Hollywood Meets the Hunter

Freddy Harteis was once in his element growing up in Harrisburg, Pa. “It’s the most populated state in the country for hunters. There are over a million licensed deer hunters in that state,” Harteis says of Pennsylvania. “It’s the complete opposite of where I live today.” That would be in the Hollywood Hills, and L.A. is nothing like PA. “Back there if you don’t hunt you’re not cool. Now, if you hunt, you’re not cool. It’s been a unique transition.” Harteis and his wife, talk show host and celebrity makeup artist Jeannie Mai, are living the life of a hunting fish-out-of-water existence in Tinseltown. He’s the host of an aptly named Sportsman Channel show,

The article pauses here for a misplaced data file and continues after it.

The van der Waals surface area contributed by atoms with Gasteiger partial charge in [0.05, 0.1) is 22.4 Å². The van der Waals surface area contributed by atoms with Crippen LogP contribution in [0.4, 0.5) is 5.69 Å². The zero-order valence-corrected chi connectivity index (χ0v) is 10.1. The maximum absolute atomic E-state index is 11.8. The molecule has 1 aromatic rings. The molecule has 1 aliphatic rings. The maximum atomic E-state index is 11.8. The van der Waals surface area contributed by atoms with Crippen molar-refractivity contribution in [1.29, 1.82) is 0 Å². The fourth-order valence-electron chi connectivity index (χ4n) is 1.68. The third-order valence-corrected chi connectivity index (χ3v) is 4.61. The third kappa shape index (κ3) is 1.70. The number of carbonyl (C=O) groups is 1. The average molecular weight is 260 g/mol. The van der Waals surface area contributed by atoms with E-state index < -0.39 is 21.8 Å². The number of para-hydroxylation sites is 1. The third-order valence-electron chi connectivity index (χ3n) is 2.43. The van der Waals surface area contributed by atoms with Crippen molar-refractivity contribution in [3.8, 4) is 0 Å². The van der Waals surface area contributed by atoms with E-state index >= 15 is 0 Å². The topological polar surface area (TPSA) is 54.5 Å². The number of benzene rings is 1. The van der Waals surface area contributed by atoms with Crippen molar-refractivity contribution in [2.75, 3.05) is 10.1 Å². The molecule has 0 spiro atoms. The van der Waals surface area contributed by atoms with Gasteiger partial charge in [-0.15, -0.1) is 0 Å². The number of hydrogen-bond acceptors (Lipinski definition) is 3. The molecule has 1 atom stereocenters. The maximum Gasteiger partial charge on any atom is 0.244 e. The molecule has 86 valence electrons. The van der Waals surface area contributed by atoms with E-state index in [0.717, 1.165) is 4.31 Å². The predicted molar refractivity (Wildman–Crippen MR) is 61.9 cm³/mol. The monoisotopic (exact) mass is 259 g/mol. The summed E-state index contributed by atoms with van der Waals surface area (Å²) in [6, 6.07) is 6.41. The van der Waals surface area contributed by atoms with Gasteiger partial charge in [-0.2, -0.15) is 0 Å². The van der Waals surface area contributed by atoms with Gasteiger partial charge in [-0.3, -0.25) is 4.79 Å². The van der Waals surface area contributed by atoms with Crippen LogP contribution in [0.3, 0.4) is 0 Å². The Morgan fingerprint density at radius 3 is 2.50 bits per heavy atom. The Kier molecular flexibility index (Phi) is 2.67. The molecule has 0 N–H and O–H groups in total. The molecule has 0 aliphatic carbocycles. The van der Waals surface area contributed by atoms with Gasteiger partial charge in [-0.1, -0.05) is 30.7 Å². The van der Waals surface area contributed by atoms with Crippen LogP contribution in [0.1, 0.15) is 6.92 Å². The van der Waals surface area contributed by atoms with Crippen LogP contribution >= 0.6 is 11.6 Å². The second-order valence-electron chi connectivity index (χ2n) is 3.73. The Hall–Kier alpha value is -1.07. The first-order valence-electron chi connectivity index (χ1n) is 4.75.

The Hollywood Hunter, which at first glance is quite the oxymoron. Anti-hunting sentiment is omnipresent among many celebrities and Los Angelinos in general.

But Harteis hopes his connections in his new home base will be educated and informed by what he does. “Hollywood may not like what he does,” Hollywood Hunter’s narrator says during episodes’ opening introduction, “but they will respect him.” And it’s winning over the skeptics in his adopted hometown. Harteis gives back to his local community in the form of donating meat from harvested animals to homeless shelters and other charitable endeavors.